I wrote up a post this morning on micro-behaviours, triggers and rewards. Later on I was checking out Hacker News when I stumbled on this post by Alex Coleman, on how to get stuff done. Both posts refer to the same original work by Dr Fogg on micro-behaviours. In my post I emphasize using “triggers” to trigger the new habit, which may be an existing habit or environmental cue. In Alex's post, he puts a lot of emphasis on setting up a routine or schedule. The time itself becomes the trigger.
I watched this TED talk video on changing behaviour a few days ago, which really inspired me to take a more structured approach to developing a new positive habit. The key points of the video are that in order to affect long-term behavior change, you need to have a trigger – some habit that you already have, or an environmental queue that you can chain the new behavior from. You also need to make the new behavior as easy to do as possible. You want to associate a “micro-behavior” with your trigger – something that can easily become a habit, but that you can later expand to fully incorporate the new habit you are trying to achieve. Finally, you need to reward yourself in some way every time you do the micro-behavior.
The past few days I've been bringing in my new WIFI-only iPad and trying to use it tethered to my iPhone 5. It's been a frustrating experience so far. I've found that it works OK when the iPad is first tethered to the iPhone, but shortly thereafter the internet connection seems to drop out on the iPad, even though the iPhone is still reporting it to be connected OK.
I had heard a while ago that the ideal holiday was one in which you had a fairly bad start to it, but with a peak experience close to the end of the holiday. The rationale is that we tend to base our judgement of the holiday on the range of our trough-to-peak experiences. The larger the spread between the trough and the peak, with the peak occurring towards the end of the experience, the better we perceive the experience to be.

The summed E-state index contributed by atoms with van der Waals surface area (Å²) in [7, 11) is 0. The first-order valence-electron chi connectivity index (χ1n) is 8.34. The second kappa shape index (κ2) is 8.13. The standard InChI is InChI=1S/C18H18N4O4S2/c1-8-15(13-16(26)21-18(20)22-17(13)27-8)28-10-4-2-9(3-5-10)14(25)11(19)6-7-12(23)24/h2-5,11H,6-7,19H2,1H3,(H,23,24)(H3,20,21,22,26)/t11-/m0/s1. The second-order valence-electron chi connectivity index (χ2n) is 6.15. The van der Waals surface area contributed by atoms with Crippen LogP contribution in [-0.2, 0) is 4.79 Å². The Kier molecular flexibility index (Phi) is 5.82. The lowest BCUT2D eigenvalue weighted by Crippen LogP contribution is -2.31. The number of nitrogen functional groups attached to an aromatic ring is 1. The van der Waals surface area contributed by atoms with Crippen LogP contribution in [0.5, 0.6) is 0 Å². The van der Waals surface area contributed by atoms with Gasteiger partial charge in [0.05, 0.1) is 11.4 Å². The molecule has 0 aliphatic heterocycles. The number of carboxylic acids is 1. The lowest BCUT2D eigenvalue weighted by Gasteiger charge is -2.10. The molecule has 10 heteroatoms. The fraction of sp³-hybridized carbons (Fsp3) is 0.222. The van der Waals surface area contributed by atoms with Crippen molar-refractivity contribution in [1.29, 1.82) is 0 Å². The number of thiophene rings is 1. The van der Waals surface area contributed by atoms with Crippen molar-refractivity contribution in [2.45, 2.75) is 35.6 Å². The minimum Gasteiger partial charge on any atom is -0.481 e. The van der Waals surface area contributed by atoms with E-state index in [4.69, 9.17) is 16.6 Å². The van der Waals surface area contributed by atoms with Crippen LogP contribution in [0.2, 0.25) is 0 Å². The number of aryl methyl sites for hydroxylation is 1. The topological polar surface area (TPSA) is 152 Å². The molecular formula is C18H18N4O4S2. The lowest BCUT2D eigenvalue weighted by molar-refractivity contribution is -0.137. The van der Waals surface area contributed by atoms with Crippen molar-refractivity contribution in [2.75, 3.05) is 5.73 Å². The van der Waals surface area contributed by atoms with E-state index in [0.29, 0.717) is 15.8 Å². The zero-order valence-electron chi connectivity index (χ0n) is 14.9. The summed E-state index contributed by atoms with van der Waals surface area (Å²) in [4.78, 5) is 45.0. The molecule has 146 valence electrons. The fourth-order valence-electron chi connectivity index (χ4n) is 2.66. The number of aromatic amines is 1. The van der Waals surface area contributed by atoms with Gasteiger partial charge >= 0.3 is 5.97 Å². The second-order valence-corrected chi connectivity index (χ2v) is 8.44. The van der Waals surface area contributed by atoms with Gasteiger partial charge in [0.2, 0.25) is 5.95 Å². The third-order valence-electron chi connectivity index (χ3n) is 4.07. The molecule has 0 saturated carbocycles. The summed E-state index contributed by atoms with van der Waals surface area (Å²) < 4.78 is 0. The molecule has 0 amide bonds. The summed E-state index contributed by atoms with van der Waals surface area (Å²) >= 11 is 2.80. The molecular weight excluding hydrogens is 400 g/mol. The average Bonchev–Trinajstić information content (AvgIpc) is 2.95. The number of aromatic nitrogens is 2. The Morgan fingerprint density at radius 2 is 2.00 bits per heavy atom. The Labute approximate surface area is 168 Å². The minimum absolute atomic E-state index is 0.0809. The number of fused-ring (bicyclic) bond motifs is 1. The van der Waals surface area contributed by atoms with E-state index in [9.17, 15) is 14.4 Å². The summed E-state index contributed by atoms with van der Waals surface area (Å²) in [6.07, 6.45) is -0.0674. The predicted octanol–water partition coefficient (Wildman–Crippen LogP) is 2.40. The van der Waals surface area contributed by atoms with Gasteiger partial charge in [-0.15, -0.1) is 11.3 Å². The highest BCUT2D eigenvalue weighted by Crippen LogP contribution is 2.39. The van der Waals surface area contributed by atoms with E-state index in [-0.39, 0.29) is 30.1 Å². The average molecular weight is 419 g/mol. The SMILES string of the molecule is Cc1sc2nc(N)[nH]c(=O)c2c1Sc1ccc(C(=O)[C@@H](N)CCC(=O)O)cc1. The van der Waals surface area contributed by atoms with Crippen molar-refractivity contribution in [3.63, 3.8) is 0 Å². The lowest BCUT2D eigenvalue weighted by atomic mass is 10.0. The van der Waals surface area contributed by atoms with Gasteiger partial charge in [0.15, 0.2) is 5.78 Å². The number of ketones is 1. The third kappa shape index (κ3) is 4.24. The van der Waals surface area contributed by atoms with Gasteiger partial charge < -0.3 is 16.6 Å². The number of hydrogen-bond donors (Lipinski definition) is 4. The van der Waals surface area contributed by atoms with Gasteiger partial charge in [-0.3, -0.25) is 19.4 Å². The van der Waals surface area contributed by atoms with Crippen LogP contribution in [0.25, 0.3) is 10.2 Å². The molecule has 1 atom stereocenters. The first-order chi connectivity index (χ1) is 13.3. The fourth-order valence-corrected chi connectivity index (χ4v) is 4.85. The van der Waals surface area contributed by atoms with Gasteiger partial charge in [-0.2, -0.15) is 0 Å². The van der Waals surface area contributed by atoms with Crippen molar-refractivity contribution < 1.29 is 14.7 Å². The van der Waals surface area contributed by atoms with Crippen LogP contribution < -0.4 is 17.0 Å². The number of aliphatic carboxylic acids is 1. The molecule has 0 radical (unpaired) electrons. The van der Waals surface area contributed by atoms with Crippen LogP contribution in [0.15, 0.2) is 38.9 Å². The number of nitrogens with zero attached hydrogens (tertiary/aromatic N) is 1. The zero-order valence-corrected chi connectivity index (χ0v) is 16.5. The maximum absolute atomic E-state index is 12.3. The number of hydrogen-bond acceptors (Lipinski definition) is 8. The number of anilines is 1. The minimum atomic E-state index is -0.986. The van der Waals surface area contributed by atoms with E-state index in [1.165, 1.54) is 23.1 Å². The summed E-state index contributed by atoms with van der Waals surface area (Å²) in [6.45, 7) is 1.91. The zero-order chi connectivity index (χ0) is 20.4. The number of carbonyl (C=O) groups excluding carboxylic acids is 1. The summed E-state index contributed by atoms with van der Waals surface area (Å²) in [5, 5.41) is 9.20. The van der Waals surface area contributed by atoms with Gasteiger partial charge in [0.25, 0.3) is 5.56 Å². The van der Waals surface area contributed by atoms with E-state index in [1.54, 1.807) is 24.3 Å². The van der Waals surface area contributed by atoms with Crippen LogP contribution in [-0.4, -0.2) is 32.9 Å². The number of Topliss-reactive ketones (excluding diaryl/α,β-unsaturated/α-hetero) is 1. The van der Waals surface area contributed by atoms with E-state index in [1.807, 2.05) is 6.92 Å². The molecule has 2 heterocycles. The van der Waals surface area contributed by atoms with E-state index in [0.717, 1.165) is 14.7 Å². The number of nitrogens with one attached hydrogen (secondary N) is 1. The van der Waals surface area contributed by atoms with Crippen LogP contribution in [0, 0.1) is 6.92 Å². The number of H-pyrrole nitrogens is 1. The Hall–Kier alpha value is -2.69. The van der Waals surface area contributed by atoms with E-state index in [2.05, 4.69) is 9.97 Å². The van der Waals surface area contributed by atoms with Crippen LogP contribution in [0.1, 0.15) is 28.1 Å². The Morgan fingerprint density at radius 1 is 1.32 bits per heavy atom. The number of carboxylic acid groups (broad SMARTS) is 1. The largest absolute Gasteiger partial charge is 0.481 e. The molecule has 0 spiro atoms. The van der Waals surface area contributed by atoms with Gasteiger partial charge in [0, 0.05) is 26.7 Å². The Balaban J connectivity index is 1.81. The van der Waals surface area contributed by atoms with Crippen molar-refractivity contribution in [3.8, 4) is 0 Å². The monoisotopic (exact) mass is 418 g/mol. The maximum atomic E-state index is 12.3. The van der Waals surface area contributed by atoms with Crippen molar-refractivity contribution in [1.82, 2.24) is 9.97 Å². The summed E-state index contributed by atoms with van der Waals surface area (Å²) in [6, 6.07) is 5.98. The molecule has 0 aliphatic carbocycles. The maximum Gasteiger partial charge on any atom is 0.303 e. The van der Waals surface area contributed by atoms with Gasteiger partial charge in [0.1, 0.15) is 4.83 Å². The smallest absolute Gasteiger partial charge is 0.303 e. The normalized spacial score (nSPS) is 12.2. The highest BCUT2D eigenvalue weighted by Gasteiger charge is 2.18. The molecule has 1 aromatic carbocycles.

I’ve been reading the “Beyond Scarcity” series on FTAlphaville recently, and it’s made some very interesting points. The posts argue that the current economic environment is deflationary with regard to goods. I think that is true, and one of the reasons is because of technology. Firstly technology is constantly making everything more efficient and because of global competition this is both reducing the production costs and making goods cheaper. Secondly technology is causing structural unemployment, which means less people have money to spend and there is less money flowing around the economy. Other factors causing deflation are the tight monetary conditions, the aging population, and potentially the effects of quantitative easing.
So I was thinking about being older today, and I saw this Louis CK clip about how older people are smarter – “Older people are smarter, and if you get into an argument with someone who’s older, you should listen. It doesn’t mean they’re always right; but even if they’re wrong, their wrongness is rooted in more experience.”
I’ve been using time-boxing for quite a while, off and on. I have a task list every day and start timing chunks of time in which to work on the tasks. I’m not like Helen, who finds it easy to work at home. I find it far easier to work at a client’s office. This has changed recently though, thanks to my new work-flow.
There is an interesting clip over on YouTube, that shows what having Google Glass (or something similar) might someday be like.
A couple of years ago, when I was thinking a bit about frugality (as in; “Hey, that’s a characteristic I should have more of), I came up with the idea of a “Zero-Six Week”. This is a week where I am only allowed to spend money on one of the days (typically a Sunday). The aim is to buy enough necessities on the Sunday to see me through the week, and not spend any money at all the rest of the week. That means walking everywhere, making all the meals for the week, etc.
Lifehacker has a infographic giving research-based workout exercises that will work your whole body. The best bit is that you apparently can do the whole thing is 7 minutes (30 seconds per exercise, with 10 seconds rest between them).